Statistic of the Week:
For Valentine’s Day, Americans will exchange about 200 million roses. The majority of those will be coming from an area just outside of Bogota, Columbia. 30 cargo jets make daily trips from Columbia to Miami for the three weeks leading up the holiday. Last year, Columbia exported approximately 4 billion flowers to the US.
The trade deficit in the US increased significantly last year, up 12% to $566 billion. This is the highest reading since 2008. America’s exports increased to $2.3 trillion, however, imports had risen substantially to about $2.9 trillion. Of the $566 billion deficit, about $375 billion can be attributed to “the politically sensitive goods deficit with China.”
Market Moving Events:
Monday: Treasury Budget Wednesday: Consumer Price Index, Retail Sales, Business Inventories Thursday: Jobless Claims, Producer Price Index, Industrial Production, Housing Market Index Friday: Housing Starts, Consumer Sentiment
Volatility characterized last week’s trading, with major equity indices around the world erasing year-to-date gains and falling into “correction” territory. The DJIA and S&P 500 both retreated 5.1%,1 while the MSCI EAFE (representing developed international equities) dropped 6.2%.2 The S&P and DJIA are down 1.8% and 1.9% thus far in 2018,3 respectively. The 10-year Treasury, which had been largely blamed for the prior week’s pullback, finished Friday with a yield mostly unchanged at 2.83%.4 The speed of last week’s market movements is notable. Amidst over 1,000 point drops on the DJIA both Monday and Thursday,5 volatility, as measured by the VIX, spiked. With an average reading of 19.9 going back to 2010, and spending most of 2017 below 15, it’s reading Friday of 29.1 shows significantly more anxiety in the system.6 Those who read this periodical regularly will recall that we believed January’s stellar gains to be unsustainable. We are viewing February’s pullback (looking at a grand total of seven trading days) as an adjustment back to reality. While we would have preferred a more orderly pullback, and not so many headlines shouting about the number of “points” the Dow had lost, this pricing level is starting to present opportunities. We do not believe that the volatility is fully behind us, and it may take some time to repair. However, the fundamentals of both the economy and global equity market are still compelling. - Dan McElwee, CFP®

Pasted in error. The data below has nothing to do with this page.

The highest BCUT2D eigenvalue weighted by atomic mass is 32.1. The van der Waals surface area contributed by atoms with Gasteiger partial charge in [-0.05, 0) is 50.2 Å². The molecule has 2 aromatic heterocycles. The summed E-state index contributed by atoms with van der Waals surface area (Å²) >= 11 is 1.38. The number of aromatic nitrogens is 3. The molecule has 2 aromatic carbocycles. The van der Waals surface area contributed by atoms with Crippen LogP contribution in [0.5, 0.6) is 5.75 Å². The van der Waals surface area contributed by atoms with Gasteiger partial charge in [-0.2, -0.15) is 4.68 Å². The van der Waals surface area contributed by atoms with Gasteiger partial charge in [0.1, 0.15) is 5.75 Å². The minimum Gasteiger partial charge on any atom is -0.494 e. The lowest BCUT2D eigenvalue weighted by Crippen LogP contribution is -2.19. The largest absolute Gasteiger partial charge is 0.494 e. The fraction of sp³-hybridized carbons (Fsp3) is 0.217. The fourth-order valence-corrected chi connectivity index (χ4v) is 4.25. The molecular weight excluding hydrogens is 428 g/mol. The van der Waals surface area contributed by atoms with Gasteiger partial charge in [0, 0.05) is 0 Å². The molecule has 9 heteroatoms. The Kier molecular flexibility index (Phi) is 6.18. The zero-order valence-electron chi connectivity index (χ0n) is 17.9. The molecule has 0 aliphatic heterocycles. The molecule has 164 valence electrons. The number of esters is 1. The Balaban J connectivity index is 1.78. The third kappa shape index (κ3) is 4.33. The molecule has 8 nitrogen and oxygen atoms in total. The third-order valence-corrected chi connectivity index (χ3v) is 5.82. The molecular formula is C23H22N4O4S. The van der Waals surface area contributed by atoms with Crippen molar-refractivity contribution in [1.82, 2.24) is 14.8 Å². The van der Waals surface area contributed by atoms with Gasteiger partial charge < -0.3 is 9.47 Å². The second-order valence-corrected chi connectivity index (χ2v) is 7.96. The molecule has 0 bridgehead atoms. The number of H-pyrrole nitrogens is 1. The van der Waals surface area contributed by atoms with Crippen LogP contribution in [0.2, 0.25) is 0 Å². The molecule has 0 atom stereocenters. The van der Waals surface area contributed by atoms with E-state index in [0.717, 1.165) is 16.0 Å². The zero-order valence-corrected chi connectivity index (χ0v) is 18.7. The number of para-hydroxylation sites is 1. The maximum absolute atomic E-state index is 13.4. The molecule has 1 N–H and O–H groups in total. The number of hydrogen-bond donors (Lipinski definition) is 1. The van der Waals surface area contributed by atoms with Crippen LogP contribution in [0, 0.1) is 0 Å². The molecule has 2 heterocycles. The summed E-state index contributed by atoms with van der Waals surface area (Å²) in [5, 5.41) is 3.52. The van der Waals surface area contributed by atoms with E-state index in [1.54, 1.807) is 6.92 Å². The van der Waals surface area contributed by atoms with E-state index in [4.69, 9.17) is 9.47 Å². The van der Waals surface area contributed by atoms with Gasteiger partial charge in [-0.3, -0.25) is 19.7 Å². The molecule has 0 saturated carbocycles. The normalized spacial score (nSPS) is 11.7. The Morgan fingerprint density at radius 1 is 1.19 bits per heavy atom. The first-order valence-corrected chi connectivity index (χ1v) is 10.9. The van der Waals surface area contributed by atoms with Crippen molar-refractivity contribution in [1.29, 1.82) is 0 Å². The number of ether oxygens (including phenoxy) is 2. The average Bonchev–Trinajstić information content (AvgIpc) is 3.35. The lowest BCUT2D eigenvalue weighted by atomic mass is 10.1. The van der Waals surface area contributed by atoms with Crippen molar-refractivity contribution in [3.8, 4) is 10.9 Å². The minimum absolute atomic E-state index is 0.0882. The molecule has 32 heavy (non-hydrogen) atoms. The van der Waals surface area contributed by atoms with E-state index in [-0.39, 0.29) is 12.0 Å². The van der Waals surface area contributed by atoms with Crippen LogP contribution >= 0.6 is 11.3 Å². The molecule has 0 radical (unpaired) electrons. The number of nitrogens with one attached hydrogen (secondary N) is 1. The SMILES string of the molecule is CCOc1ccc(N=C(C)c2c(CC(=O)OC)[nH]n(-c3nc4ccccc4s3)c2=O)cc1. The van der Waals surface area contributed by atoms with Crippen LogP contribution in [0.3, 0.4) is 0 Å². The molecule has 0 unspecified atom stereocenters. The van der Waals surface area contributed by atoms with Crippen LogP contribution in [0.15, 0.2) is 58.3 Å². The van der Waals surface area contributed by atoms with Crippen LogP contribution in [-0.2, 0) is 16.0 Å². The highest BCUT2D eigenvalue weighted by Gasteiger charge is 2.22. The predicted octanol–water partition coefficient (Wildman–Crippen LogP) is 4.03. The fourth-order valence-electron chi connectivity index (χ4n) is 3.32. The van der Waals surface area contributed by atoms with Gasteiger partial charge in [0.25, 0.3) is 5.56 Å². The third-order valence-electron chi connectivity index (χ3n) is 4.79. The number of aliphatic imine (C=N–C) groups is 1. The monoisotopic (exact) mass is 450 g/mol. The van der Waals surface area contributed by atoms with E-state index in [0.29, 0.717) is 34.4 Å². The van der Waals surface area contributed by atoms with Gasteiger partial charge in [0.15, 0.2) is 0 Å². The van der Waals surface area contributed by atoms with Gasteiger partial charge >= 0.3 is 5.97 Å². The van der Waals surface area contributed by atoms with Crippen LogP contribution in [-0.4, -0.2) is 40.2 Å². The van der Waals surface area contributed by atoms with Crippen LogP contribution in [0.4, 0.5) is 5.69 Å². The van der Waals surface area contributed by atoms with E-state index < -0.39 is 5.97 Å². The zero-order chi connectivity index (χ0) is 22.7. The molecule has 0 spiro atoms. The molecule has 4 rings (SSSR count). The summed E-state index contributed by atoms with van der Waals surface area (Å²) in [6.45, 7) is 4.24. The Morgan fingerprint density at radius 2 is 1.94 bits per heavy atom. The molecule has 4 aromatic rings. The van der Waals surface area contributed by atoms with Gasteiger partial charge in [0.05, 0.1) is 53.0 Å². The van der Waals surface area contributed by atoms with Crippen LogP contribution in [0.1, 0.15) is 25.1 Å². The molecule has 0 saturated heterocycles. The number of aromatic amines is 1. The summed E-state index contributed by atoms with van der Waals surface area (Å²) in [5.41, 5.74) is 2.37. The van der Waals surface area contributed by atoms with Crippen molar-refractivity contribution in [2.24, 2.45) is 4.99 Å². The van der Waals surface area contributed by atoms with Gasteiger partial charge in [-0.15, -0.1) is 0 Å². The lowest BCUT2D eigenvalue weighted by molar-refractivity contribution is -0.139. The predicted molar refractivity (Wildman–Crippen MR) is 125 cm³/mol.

Chart of the Week: